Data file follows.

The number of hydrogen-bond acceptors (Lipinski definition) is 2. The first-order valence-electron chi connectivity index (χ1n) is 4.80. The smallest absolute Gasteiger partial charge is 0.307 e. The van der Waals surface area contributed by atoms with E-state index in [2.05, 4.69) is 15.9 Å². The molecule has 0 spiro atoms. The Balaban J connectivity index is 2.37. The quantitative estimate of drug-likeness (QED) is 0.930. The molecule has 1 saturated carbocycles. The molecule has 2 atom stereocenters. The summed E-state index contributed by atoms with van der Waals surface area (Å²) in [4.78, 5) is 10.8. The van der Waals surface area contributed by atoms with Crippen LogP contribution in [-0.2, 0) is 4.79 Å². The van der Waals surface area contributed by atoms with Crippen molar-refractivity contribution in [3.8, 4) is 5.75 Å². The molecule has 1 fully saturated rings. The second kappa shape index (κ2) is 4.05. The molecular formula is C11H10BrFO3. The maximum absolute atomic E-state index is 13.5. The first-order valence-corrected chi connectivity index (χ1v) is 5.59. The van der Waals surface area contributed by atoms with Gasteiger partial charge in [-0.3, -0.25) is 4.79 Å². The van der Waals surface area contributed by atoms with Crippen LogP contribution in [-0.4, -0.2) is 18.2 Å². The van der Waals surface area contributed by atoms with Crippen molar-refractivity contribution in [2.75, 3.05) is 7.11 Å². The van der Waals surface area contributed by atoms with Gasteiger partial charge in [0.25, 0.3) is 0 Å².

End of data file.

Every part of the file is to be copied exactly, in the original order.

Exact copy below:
The number of hydrogen-bond acceptors (Lipinski definition) is 2. The first-order valence-electron chi connectivity index (χ1n) is 4.80. The smallest absolute Gasteiger partial charge is 0.307 e. The van der Waals surface area contributed by atoms with E-state index in [2.05, 4.69) is 15.9 Å². The molecule has 0 spiro atoms. The Balaban J connectivity index is 2.37. The quantitative estimate of drug-likeness (QED) is 0.930. The molecule has 1 saturated carbocycles. The molecule has 2 atom stereocenters. The summed E-state index contributed by atoms with van der Waals surface area (Å²) in [4.78, 5) is 10.8. The van der Waals surface area contributed by atoms with Crippen LogP contribution in [-0.2, 0) is 4.79 Å². The van der Waals surface area contributed by atoms with Crippen molar-refractivity contribution in [3.8, 4) is 5.75 Å². The molecule has 1 fully saturated rings. The second kappa shape index (κ2) is 4.05. The molecular formula is C11H10BrFO3. The maximum absolute atomic E-state index is 13.5. The first-order valence-corrected chi connectivity index (χ1v) is 5.59. The van der Waals surface area contributed by atoms with Gasteiger partial charge in [-0.3, -0.25) is 4.79 Å². The van der Waals surface area contributed by atoms with Crippen LogP contribution in [-0.4, -0.2) is 18.2 Å². The van der Waals surface area contributed by atoms with Crippen molar-refractivity contribution in [2.75, 3.05) is 7.11 Å². The van der Waals surface area contributed by atoms with Gasteiger partial charge in [0.25, 0.3) is 0 Å².